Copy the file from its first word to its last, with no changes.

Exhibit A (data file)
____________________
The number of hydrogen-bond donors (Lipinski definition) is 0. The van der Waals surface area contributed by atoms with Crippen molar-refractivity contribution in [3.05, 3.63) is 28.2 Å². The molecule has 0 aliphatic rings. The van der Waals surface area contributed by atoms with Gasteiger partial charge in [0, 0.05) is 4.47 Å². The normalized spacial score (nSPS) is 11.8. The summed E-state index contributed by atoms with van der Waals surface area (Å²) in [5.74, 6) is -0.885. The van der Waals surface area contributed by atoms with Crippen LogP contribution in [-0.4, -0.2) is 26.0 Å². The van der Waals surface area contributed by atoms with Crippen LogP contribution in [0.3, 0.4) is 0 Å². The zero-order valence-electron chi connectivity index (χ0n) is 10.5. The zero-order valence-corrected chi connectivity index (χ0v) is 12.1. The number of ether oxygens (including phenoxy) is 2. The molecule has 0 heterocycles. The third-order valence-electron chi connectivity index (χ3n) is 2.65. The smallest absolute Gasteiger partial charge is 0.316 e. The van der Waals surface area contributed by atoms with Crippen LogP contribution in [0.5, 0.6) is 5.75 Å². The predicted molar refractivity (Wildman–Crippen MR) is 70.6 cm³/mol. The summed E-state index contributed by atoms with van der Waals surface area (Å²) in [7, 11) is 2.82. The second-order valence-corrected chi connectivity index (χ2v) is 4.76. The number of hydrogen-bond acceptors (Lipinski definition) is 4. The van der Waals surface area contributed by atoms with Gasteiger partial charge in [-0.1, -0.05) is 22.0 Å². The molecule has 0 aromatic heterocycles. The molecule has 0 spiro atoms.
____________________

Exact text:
The number of hydrogen-bond donors (Lipinski definition) is 0. The van der Waals surface area contributed by atoms with Crippen molar-refractivity contribution in [3.05, 3.63) is 28.2 Å². The molecule has 0 aliphatic rings. The van der Waals surface area contributed by atoms with Gasteiger partial charge in [0, 0.05) is 4.47 Å². The normalized spacial score (nSPS) is 11.8. The summed E-state index contributed by atoms with van der Waals surface area (Å²) in [5.74, 6) is -0.885. The van der Waals surface area contributed by atoms with Crippen LogP contribution in [-0.4, -0.2) is 26.0 Å². The van der Waals surface area contributed by atoms with Crippen LogP contribution in [0.3, 0.4) is 0 Å². The zero-order valence-electron chi connectivity index (χ0n) is 10.5. The zero-order valence-corrected chi connectivity index (χ0v) is 12.1. The number of ether oxygens (including phenoxy) is 2. The molecule has 0 heterocycles. The third-order valence-electron chi connectivity index (χ3n) is 2.65. The smallest absolute Gasteiger partial charge is 0.316 e. The van der Waals surface area contributed by atoms with Crippen LogP contribution in [0.5, 0.6) is 5.75 Å². The predicted molar refractivity (Wildman–Crippen MR) is 70.6 cm³/mol. The summed E-state index contributed by atoms with van der Waals surface area (Å²) in [7, 11) is 2.82. The second-order valence-corrected chi connectivity index (χ2v) is 4.76. The number of hydrogen-bond acceptors (Lipinski definition) is 4. The van der Waals surface area contributed by atoms with Gasteiger partial charge in [-0.1, -0.05) is 22.0 Å². The molecule has 0 aromatic heterocycles. The molecule has 0 spiro atoms.